AMHERST, Mass. – Adam Reid scored the lone goal of the night for Northeastern, but it was just enough to hang on as Chris Rawlings made 31 saves to lift the Huskies to a 1-0 win over Massachusetts Friday night at the Mullins Center.
Rawlings pitched his second shutout of the season, while his counterpart Kevin Boyle was solid as well, making 16 saves on 17 shots faced.
What I Saw
- While UMass had a majority of the chances throughout the first two periods and seemed to dominate play, it was the Huskies that found the back of the net in the most unusual of circumstances. The goal by Reid came shorthanded 17 minutes, 13 seconds into the second period in a moment of indecisiveness by NU coach Jim Madigan. The Huskies had only three men on the ice in the defensive zone for the first few seconds of the shift as Madigan and his staff were deciding to put Reid out on the ice. As NU was was left with those three players on the ice, Reid hopped over the boards and found himself wide open in the neutral zone. Dustin Darou obtained possession of the puck and skipped it to the sophomore forward right away, who proceeded to skate into the Minutemen zone untouched and slipped the puck past Boyle after faking right and going left to beat the sophomore goaltender’s outstretched pad. It was Reid’s first goal of the season and third point total.
- This game was all about goaltending and defensive play, plain and simple. Rawlings couldn’t be beat all night long as UMass continuously got quality chances on him, especially in the first two periods. Troy Power was the first player to get a puck past the senior net minder in the second period when his shot from the right circle dinged off the crossbar and fell behind Rawlings, who quickly covered the rebound. Colin Shea also had a quality chance in the first period when his first shot attempt deflected off Rawlings and back onto his stick, and his next shot attempt went across the crease but no one was there to put it home. The third period saw the Huskies really lock down defensively, frustrating the Minutemen with numerous blocked shots and breaking up passes. UMass was also strong defensively, which is apparent from NU’s mere 17 shot attempts. Junior forward Conor Sheary said after the game that he didn’t remember spending much time in the defensive zone, which came as a result of continued strong defensive play by the Minutemen. Other than that one goal in which Boyle appeared completely hopeless, the sophomore was solid in net and made a number of decent saves with the glove.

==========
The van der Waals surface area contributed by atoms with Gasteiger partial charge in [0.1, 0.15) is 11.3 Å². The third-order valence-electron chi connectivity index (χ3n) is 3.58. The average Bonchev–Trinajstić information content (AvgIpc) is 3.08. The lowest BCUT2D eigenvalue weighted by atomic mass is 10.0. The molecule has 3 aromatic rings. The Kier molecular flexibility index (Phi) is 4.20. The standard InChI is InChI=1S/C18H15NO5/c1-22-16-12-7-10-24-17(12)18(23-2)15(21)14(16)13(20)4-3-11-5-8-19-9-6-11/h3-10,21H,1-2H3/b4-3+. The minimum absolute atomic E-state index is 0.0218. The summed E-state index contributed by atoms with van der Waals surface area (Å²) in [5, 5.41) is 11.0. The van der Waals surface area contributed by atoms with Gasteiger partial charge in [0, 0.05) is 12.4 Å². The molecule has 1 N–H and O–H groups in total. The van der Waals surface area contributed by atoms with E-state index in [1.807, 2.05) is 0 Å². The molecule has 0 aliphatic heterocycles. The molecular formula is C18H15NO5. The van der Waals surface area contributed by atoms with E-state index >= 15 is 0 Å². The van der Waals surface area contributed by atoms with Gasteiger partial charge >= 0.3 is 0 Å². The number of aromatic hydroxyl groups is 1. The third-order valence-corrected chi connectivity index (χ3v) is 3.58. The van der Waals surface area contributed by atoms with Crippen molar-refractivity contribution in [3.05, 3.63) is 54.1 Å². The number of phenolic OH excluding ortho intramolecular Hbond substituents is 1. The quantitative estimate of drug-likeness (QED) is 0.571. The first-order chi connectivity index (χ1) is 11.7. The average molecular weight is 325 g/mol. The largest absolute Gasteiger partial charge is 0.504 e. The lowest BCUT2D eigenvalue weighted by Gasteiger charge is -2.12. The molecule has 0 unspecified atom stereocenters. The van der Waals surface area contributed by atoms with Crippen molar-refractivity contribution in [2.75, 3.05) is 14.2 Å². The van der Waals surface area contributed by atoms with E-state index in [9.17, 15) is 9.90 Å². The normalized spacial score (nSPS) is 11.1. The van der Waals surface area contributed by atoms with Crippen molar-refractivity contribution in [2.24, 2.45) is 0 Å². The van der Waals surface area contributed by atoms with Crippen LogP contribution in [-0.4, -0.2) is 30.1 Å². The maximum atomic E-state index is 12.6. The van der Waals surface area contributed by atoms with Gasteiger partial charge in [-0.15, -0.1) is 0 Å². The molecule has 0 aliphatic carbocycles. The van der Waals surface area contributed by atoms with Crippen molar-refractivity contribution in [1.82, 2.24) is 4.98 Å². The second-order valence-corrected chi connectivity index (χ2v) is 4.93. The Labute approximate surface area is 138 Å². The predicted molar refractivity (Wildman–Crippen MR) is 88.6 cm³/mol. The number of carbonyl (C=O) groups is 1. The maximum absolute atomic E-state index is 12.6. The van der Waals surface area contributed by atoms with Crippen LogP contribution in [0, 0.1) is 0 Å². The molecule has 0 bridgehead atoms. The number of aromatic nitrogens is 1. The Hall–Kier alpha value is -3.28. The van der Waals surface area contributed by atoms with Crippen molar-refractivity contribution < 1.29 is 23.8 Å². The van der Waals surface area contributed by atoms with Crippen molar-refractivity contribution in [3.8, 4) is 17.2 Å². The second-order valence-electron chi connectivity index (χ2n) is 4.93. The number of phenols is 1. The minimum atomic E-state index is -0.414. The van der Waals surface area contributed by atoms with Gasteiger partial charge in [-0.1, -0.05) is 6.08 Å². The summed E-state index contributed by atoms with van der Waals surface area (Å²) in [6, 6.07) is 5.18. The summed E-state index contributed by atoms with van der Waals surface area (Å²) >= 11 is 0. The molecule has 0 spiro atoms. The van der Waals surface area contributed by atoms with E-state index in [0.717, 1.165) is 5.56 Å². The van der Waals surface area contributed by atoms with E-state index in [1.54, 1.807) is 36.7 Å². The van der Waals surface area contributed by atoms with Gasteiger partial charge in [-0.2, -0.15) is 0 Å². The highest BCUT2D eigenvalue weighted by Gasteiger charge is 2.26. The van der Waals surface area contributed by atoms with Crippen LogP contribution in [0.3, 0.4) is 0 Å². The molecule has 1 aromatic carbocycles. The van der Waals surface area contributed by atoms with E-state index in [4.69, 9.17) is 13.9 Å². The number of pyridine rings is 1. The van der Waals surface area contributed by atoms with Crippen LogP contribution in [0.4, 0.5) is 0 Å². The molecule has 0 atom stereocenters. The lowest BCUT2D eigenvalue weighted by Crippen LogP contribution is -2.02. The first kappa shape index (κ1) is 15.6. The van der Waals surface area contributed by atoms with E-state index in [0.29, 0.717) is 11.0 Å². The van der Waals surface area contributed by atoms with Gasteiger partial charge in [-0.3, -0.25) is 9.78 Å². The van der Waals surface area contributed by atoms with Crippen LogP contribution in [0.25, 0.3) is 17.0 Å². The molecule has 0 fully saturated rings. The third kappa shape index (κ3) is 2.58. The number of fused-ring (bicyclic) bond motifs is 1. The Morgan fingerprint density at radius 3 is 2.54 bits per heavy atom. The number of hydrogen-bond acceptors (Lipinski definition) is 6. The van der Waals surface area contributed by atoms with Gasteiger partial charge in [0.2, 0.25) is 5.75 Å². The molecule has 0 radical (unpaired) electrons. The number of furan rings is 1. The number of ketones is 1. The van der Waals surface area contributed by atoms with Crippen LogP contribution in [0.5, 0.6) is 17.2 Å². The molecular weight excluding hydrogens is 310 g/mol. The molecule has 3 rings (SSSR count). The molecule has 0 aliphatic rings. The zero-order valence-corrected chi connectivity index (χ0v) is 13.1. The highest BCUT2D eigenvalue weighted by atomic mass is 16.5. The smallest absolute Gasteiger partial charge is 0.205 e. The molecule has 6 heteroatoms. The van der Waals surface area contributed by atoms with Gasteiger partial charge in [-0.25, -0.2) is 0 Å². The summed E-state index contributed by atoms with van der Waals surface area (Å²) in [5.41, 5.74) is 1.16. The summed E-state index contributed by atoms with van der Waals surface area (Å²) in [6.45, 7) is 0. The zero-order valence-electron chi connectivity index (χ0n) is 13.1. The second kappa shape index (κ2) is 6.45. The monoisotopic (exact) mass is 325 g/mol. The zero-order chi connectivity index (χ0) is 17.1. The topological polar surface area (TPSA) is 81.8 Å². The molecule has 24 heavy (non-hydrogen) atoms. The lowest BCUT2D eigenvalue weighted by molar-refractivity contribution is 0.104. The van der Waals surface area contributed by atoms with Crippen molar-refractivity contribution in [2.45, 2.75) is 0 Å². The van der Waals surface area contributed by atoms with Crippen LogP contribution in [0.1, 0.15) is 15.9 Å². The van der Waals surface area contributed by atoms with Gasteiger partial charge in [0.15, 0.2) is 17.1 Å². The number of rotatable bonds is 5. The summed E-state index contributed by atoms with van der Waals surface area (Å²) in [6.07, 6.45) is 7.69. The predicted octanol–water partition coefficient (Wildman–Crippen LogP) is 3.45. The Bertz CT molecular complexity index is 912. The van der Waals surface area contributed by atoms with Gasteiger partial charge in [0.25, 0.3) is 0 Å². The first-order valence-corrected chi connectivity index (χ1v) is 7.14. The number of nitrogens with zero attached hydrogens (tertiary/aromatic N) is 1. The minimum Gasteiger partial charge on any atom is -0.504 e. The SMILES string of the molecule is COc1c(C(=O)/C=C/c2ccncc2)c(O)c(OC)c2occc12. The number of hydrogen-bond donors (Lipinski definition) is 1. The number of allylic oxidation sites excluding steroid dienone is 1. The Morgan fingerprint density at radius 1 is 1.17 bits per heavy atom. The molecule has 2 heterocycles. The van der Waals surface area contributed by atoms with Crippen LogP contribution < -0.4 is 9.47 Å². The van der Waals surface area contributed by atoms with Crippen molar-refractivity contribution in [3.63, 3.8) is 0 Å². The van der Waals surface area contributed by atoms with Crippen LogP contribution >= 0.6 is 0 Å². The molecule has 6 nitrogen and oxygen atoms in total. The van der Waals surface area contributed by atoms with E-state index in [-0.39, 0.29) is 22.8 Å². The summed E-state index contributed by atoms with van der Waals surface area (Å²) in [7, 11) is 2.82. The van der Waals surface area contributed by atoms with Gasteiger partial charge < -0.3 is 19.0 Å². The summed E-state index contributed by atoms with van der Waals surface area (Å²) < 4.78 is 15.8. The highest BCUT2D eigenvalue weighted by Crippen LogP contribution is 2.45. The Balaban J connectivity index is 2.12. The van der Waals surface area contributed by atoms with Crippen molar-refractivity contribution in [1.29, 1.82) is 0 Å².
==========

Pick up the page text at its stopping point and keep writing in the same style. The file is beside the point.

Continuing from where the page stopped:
- While Reid’s goal will go down as the difference in the game, Friday’s contest really came down to a five minute man-advantage for UMass 13:52 into the third period. NU sophomore defenseman Josh Manson was sent off for a five minute major and game misconduct for kneeing on Power, who left the game in obvious pain as a result of the play. The Minutemen had numerous opportunities in the five minute stretch, but simply couldn’t solve Rawlings, who was clearly the Huskies’ best penalty killer throughout. UMass thought it had a goal midway through the power play when Sheary’s shot hit off the top of the crossbar, then appeared to deflect off the back right skate of Rawlings and scooted by the net. The horn went off while the referees signaled no goal, so the officials had to go to the booth to review the play. But it was clear there was no goal on the play and the Minutemen lost all of their momentum on the power play following the missed opportunity.
What I Thought